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How To Keep a Pellet Stove From Rusting (9 Effective Tips)

Most pellet stoves are made of cast iron and are thus vulnerable to rust. Pellet stoves with ceramic components still have some steel and cast iron parts, meaning they are not entirely rust-proof. So, you need to know how to keep a pellet stove from rusting throughout the warmer months. 

Here are 9 ways you can keep a pellet stove from rusting:

  1. Remove all leftover pellets from the burn pot and hopper.
  2. Clean the pellet stove thoroughly, including the exhaust.
  3. Use a pellet stove vacuum to eliminate ash and soot.
  4. Cover the outdoor cap of the flue, exhaust, or chimney.
  5. Treat the metal parts of the pellet stove with WD-40.
  6. Consider moisture-absorbing or rust-inhibiting products.
  7. Remove existing rust and use high-heat spray paint. 
  8. Use a dehumidifier when the relative humidity spikes.
  9. Clean and maintain the pellet stove per the manual.

If your pellet stove already has some rust, you must restore it before using some of the solutions in this guide. Otherwise, you can proactively prep your pellet stove to be substantially rust-proof. Read on to learn about the various effective ways to keep a pellet stove from rusting. 

1. Remove All Leftover Pellets From the Burn Pot and Hopper

The first step to consider is a thorough cleaning as winter bids farewell. While the cast iron is materially susceptible to rust, one of the most efficient facilitators of rusting is the leftover pellets in the stove, i.e., the burn pot, auger, and hopper.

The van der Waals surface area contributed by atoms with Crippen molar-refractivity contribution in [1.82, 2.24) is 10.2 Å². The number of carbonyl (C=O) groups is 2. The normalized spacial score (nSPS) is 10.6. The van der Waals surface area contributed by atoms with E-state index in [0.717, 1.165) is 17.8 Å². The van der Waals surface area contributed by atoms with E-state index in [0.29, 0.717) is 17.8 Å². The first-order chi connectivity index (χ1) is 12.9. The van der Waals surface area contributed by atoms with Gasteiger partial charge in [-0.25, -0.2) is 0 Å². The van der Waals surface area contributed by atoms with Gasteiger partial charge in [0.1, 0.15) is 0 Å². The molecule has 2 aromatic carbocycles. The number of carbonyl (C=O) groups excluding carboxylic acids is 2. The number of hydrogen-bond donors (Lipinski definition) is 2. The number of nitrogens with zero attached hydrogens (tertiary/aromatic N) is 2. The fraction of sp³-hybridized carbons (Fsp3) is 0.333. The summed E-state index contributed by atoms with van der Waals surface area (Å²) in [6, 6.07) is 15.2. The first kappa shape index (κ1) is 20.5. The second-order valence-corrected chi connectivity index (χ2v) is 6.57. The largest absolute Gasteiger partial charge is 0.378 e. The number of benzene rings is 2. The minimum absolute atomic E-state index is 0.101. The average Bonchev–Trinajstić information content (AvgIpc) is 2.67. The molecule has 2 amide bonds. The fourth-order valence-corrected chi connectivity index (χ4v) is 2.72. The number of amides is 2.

You may have unused pellets in the hopper. Also, some partially burnt pellets may remain in the burn pot or combustion chamber after you stop using the stove. These pellets are a magnet to ambient moisture, i.e., humidity. 

Like others, you have probably taken great care to keep the pellets dry throughout the winter. But if you leave the unused or partially burned pellets in the stove, these will cause extensive rusting inside the appliance. Also, the rust and corrosion may be severe. 

Fortunately, the solution is as straightforward as removing all the leftover pellets from the entire feeder system. Your pellet stove may have a top-loading hopper or a horizontal feeding system. Irrespective of such variations, remove all the pellets before you begin cleaning the stove. 

You can pack the unused pellets in a sealed bag and store them in a dry place so that you have some stock for the next season. However, do not mix these pellets from the hopper with fresh or new supplies. Dispose of the partially combusted pellets from the burn pot.

2. Clean the Pellet Stove Thoroughly, Including the Exhaust

All pellet stoves require an end-of-season cleaning. This necessary annual routine should be as thorough as possible. Thus, you need to clean the pellet stove inside-out, including the exhaust.

Here are the preliminary steps to cleaning a pellet stove:

  1. Unplug the pellet stove and wait for it to cool to your room temperature. 
  2. Remove the ash pan and empty it safely as recommended by the manufacturer.
  3. Use a paintbrush to clean the dry ash, soot, dust, and other debris inside the stove.